RYMANOW, town in Rzeszow province, S.E. Poland. It is assumed that the town developed out of a colony of prisoners of war who settled there in the 15th century. The Jewish community was formed soon after the town was founded. Most of the Jews were merchants of wines imported from Hungary. About 1594 the Council of Four Lands (see *Councils of the Lands) debated the matter, and as a result, the community was warned by Meir b. Gedaliah of *Lublin to be careful about libation wine. At first the council intended to forbid the Jews entirely to deal in such wine, but since it was their main occupation a decision was made finally to issue just a warning. In connection with their commerce the Jews of Rymanow had to visit Krasno, a town in the same province, which had the privilege of excluding Jews (de non tolerandis Judaeis). This led to tensions between them and the townsmen of Krasno. In the 17th and 18th centuries the municipality of Krasno allowed its townsmen to rob and even put to death any Jew from Rymanow who attended the fair at Krasno. At the beginning of the 17th century, the Jews of Rymanow were prosecuted by the bishop of Przemysl for the alleged profaning of Christian festivals; the bishop won the suit. In 1765 there were 1,015 Jews in Rymanow (42.8% of the total population). At the beginning of the 19th century, as a result of the activity of R. Hirsch Mesharet, mentioned in 1838 by the head of the police in Lvov as having great influence on the Jews of Galicia, Rymanow became an important Ḥasidic center. It was the seat of the Ẓaddikim Menahem Mendel *Rymanower and his disciple Ẓevi Hirsch *Rymanower. The dwelling of the Ḥasidic rabbi, and the synagogue, erected in the 16th or 17th century, were the finest buildings in the town. At the end of the 19th century, Jewish communal life in Rymanow expanded.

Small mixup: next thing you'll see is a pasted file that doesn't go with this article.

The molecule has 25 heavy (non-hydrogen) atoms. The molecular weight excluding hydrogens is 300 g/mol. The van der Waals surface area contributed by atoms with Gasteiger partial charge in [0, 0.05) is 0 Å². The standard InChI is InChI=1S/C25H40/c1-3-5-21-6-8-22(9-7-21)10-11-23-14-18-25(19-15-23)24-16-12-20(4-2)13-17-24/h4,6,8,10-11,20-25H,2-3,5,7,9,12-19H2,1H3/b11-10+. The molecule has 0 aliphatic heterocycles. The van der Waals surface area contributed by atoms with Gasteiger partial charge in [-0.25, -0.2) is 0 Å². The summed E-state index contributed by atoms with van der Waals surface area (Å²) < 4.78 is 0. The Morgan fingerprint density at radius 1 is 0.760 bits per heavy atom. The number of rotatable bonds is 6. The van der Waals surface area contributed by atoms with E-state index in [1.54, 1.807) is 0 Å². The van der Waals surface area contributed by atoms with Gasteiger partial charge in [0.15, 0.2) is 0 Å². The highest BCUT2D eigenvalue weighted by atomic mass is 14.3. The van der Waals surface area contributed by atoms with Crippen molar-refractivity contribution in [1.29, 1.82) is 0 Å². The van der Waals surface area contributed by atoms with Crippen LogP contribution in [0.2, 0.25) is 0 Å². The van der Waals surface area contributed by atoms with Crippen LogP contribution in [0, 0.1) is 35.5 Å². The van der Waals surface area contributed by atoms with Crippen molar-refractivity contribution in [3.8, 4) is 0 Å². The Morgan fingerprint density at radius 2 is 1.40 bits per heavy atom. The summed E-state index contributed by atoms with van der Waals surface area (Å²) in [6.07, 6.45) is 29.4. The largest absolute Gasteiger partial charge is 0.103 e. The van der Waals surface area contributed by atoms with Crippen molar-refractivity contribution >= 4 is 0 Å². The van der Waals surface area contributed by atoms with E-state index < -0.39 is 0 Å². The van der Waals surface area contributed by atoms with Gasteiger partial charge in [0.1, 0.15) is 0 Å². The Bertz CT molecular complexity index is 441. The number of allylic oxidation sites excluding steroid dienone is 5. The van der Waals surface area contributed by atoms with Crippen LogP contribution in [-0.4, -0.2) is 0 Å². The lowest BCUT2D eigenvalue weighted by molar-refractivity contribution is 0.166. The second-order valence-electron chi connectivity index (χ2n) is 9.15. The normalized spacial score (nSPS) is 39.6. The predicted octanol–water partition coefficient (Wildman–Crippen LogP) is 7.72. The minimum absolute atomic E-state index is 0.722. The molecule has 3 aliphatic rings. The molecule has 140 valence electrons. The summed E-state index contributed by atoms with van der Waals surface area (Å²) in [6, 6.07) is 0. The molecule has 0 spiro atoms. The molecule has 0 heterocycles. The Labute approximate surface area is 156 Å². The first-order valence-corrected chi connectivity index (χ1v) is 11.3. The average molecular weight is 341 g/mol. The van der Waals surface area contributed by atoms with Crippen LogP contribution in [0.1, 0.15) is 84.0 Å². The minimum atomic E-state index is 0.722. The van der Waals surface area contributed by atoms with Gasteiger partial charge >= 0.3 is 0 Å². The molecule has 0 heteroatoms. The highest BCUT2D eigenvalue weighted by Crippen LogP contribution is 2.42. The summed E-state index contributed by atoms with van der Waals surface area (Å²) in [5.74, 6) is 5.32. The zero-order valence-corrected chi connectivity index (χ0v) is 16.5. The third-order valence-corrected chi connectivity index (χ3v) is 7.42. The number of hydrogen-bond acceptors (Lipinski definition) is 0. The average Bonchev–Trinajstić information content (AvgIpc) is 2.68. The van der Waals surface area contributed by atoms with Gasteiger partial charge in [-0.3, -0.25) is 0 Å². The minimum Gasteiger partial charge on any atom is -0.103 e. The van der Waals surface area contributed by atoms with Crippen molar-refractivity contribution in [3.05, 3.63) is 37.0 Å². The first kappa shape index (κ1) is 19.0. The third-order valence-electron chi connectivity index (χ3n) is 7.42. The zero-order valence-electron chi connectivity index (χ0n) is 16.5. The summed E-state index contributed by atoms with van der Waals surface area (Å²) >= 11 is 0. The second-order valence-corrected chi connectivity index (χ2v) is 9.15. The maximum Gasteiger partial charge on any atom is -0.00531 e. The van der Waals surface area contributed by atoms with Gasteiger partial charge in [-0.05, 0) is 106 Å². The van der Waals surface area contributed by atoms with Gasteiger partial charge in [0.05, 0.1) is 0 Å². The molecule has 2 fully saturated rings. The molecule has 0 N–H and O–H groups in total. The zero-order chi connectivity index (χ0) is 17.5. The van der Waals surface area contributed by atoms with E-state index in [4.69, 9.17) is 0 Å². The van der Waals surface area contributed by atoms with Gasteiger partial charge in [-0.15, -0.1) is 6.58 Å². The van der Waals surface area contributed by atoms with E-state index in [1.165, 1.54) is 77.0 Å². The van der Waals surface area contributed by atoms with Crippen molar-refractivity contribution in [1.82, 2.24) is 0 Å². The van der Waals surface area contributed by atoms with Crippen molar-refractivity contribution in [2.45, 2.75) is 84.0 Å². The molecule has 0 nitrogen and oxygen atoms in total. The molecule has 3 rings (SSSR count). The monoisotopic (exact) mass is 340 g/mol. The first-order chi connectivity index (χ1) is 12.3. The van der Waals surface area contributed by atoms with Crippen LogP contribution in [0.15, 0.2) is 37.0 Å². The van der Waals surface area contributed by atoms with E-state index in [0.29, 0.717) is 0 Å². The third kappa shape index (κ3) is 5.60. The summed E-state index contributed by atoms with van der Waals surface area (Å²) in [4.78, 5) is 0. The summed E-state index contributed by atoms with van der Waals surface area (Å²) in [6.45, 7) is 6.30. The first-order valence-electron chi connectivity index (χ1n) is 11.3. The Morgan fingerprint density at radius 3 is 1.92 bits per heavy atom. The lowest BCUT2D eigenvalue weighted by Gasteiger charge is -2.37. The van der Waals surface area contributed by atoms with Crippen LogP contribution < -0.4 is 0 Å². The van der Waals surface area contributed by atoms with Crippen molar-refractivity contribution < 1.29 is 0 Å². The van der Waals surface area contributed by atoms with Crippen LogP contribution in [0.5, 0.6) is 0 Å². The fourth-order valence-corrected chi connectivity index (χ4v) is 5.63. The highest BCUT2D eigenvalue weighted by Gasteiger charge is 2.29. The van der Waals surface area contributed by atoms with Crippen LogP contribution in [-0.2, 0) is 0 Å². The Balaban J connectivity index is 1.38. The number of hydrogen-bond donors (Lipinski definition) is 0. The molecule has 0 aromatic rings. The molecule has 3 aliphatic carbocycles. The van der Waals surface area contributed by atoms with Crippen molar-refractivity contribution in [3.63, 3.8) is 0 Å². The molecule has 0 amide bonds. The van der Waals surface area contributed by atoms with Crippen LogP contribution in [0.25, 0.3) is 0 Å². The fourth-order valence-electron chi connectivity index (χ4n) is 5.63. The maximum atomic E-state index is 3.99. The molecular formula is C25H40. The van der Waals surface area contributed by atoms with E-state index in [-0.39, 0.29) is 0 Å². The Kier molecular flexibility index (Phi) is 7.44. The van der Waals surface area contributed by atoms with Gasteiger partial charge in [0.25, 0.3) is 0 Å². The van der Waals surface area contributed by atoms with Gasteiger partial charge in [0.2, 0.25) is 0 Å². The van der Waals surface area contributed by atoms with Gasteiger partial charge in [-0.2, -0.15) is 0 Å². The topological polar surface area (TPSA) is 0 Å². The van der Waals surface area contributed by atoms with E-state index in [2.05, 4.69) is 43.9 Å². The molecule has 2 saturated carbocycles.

This continued when Rymanow reverted to independent Poland after World War I. Controversies arose, however, especially
[Shimshon Leib Kirshenboim]
After the outbreak of World War II, when the Germans occupied Rymanow at the end of September 1939, they issued an order for almost all the Jews in Rymanow to move within 24 hours to the Soviet-occupied area on the east bank of the River San. Only a small number were permitted to remain in the city. Many of those who went to the Soviet area were deported in the summer of 1940 to the Soviet interior. Those remaining in Rymanow were compelled by the Germans to pay fines, and subjected to confiscation of property and forced labor. On Aug. 1, 1942, all Jewish males aged 14 to 35 were deported to the Plaszow labor camp, where many met their deaths. On Aug. 13, 1942, the remainder of the Jewish community was deported to the *Belzec death camp.
Yad Vashem Archives.
Source: Encyclopaedia Judaica. © 2008 The Gale Group. All Rights Reserved.